[i] Jada J. Stewart, M.S., Daniel G. Amen, M.D., Kristen Willeumier, M.D., & Charles J. Golden, Ph.D. Diagnostic Accuracy of SPECT Scans:  Examining Specific Brain Areas of Regional Hypoperfusion at Baseline in Alzheimer's Disease.

Messerly J, Link J, Hayhurst H, Roberts C, Amen D, Willeumier K, Taylor D, Golden C.  Preliminary Investigation of SPECT Differences between Individuals with Varying Levels of Anxiety. C-19A  Arch Clin Neuropsychol. 2014 Sep;29(6):579.

Driskell L, Link J, Amen D, Willeumier K, Taylor D, Golden C.  SPECT Exploratory Analysis of Differentiating Mania Symptomology Severity. C-16A  Arch Clin Neuropsychol. 2014 Sep;29(6):578. doi: 10.1093/arclin/acu038.197.

Lenox S, Marsh J, Amen D, Willeumier K, Taylor D, Golden C. The Activation of the Right Inferior Orbitofrontal Cortex in Individuals with Eating Disorders during Administration of Conners' Continuous Performance Task. C-10. Arch Clin Neuropsychol. 2014 Sep;29(6):576.

Link J, Messerly J, Spearman C, Driskell L, Coad S, Amen D, Willeumier K, Taylor D, Golden C.  SPECT Differences between Those with Higher and Lower Levels of Aggression: An Exploratory Analysis. C-09  Arch Clin Neuropsychol. 2014 Sep;29(6):576.

Blose M, Coad S, Amen D, Willeumier K, Taylor D, Golden C.  SPECT Imaging in Adults with Nicotine-Related Disorders.  C-07 Arch Clin Neuropsychol. 2014 Sep;29(6):575.

Zusman M, Amen D, Willeumier K, Taylor D, Golden C. The Effect of Inattention on Cerebral Blood Flow Perfusion. B-16 Arch Clin Neuropsychol. 2014 Sep;29(6):542.

Yassin S, Spengler K, Amen D, Willeumier K, Taylor D, Golden C.  Differences in SPECT Perfusion in Children and Adolescents with ADHD. B-15  Arch Clin Neuropsychol. 2014 Sep;29(6):541-2.

Hubbard L, Amen D, Willeumier K, Taylor D, Golden C.  SPECT Imaging Differences in Children with Attention Deficit Hyperactivity Disorder versus Children with Anxiety. B-13 Arch Clin Neuropsychol. 2014 Sep;29(6):541.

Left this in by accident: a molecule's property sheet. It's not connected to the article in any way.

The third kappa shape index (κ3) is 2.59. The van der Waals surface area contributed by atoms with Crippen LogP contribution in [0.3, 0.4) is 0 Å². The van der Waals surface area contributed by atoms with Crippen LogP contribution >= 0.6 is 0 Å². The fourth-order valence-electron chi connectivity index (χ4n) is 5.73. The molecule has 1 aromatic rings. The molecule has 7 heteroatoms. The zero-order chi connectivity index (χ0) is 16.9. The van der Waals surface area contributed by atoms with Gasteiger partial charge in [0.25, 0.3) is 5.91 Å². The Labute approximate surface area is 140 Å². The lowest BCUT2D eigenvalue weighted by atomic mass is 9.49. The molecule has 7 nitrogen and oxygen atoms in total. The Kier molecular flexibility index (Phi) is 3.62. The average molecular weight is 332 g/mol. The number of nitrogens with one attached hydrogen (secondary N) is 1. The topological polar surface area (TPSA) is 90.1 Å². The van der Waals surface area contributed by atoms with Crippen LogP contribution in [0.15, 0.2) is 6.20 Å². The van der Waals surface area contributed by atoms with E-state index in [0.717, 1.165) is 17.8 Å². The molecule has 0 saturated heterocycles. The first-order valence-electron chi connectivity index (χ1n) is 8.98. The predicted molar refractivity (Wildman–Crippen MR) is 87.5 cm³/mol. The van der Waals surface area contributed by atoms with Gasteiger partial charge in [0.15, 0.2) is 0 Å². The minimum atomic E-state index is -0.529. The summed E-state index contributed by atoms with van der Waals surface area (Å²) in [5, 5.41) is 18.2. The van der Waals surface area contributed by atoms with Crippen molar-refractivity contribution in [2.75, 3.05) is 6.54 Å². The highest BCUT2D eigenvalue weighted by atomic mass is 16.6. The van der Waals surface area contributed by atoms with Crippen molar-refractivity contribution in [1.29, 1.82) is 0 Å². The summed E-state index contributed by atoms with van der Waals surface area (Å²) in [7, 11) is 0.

Roberts C, Blose M, Amen D, Willeumier K, Taylor D, Golden C.  SPECT Imaging Differences in Adult Males versus Adult Females with Dementia. A-77 Arch Clin Neuropsychol. 2014 Sep;29(6):531.

Blose M, Roberts C, Amen D, Willeumier K, Taylor D, Golden C. SPECT Imaging Differences in Adults versus Older Adults with Dementia. A-18 Arch Clin Neuropsychol. 2014 Sep;29(6):510.

Harcourt S, Amen DG, Willeumier, K, Golden, C. Regional Cerebral Blood Flow in Schizophrenia While in Attention Task.  Presented at the American Psychological Association 2014

Silverman, Daniel H., Willeumier, Kristen, Torosyan, Nare, Mallam, Sravya, Raji, Cyrus, Dahlbom, Magnus, Amen, Daniel G.  Regional cerebral blood flow patterns during performance of an attention-focused cognitive task in patients resistant and responsive to antidepressant therapy ((accepted by the SNM Annual Meeting 2014)

Raji, Cyrus; Amen, Daniel G.; Torosyan, Nare; Willeumier, Kristen; Mallam, Sravya; Dahlbom, Magnus; Silverman, Daniel H.  Altered regional cerebral blood flow patterns in NFL offensive linemen and defensive backs (accepted by the SNM Annual Meeting 2014)

Dr. Amen is a double-board certified psychiatrist, brain-imaging expert, teacher, and nine-time New York Times bestselling author.  He is the founder of Amen Clinics, Inc. Amen Clinics have the world's largest database of functional brain scans relating to the brain and behavior, totaling nearly 90,000 scans on patients from over 111 countries. Dr. Amen is a Distinguished Fellow of the American Psychiatric Association.

Kaitlyn Brumleu
Amen Clinics

SOURCE Amen Clinics, Inc.